What is the Nürburgring?
If you spend any time reading about performance cars, then you have likely heard the word Nürburgring. What is the Nürburgring? It’s actually a race track, and it has been used for car testing for nearly 100 years. We’ll dive into its history, its significance, and more right here.
What does the Nürburgring name mean?
The Nürburgring has gone by many names over the years. Famous race car driver Jackie Stewart nicknamed it The Green Hell owing to its difficulty and the luscious greenery through which the track delicately flows. Its real name has always been Nürburgring, and it actually has a very simple meaning.
The track itself encircles the castle of Nürburg in the Eifel mountains of Germany. The name is literally a ring of the famous castle. Other names associated with the circuit include Nordschleife or North Loop, Südschleife or South Loop, and Gesamtstrecke or Whole Course.
The South Loop was largely destroyed to make way for a Grand Prix circuit with modern racing standards which shares a very small portion of the Nordschleife track. As such, if you hear Nürburgring in relation to F1 or other forms of racing, then they are largely talking about the Grand Prix circuit. If you hear it in regard to car testing, then typically they are referring to The Green Hell itself, the Nordschleife.
Why is the Nürburgring Nordschleife so difficult?
The difficulty of the Nürburgring Nordschleife comes largely by way of its sheer size, the number of corners, and its speed. The current Nordschleife is nearly 13 miles long and has a total of 154 turns. This coupled with a large number of elevation changes throughout the track has made it an almost impossible track for drivers to memorize.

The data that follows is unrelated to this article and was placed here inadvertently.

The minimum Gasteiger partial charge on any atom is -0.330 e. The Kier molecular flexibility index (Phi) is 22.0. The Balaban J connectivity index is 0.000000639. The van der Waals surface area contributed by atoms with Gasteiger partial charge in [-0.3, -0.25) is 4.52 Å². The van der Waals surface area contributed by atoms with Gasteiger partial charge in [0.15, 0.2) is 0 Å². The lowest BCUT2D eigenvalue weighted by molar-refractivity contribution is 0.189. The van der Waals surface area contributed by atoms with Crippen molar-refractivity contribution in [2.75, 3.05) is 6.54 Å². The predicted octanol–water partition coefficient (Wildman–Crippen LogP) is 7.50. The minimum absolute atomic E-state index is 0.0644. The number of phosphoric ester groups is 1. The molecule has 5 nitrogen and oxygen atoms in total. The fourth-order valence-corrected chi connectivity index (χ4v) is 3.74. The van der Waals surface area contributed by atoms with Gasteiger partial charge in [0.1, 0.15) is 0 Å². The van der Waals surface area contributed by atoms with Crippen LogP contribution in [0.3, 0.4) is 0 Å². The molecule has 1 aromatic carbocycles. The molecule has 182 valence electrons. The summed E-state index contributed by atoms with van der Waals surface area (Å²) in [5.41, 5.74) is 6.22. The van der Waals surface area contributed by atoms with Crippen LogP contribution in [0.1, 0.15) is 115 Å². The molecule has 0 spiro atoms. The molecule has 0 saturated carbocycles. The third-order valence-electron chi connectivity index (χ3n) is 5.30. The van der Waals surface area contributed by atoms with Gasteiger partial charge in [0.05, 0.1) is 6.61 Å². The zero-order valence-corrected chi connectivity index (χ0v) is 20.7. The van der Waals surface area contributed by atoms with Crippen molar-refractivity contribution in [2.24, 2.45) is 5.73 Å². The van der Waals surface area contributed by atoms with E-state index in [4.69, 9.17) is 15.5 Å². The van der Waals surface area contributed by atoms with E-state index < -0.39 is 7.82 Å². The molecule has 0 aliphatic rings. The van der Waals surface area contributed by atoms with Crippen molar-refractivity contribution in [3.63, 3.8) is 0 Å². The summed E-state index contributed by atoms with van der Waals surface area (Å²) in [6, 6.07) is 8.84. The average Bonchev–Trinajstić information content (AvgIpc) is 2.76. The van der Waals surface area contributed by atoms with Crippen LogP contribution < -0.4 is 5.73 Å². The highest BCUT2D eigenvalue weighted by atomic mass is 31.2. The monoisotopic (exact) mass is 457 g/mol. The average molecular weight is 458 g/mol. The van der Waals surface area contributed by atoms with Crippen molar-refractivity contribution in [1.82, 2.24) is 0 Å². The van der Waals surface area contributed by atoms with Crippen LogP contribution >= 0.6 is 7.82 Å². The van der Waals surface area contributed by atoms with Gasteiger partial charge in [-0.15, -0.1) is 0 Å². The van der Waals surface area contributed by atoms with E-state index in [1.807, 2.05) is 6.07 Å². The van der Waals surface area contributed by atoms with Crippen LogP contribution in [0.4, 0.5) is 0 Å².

To give you an idea of how fast the circuit is, even with 154 turns, the racing lap record stands at 6:11.13. That’s just over 6 minutes providing an average track speed of 120 mph!
Why does everyone test cars at the Nürburgring?
Running one lap all out at the Nürburgring Nordschleife is a monumental task in its own right. With the extreme speed and the sheer variety of corners, it’s a true test of handling, brakes, and performance. Its size also makes it easy to see differences from car to car and even run to run.
A shorter track may have cars separated by fractions of a second, but almost all the top ten lap records at Nürburgring have full seconds between them, and the top position is a full 34-seconds faster than the tenth position.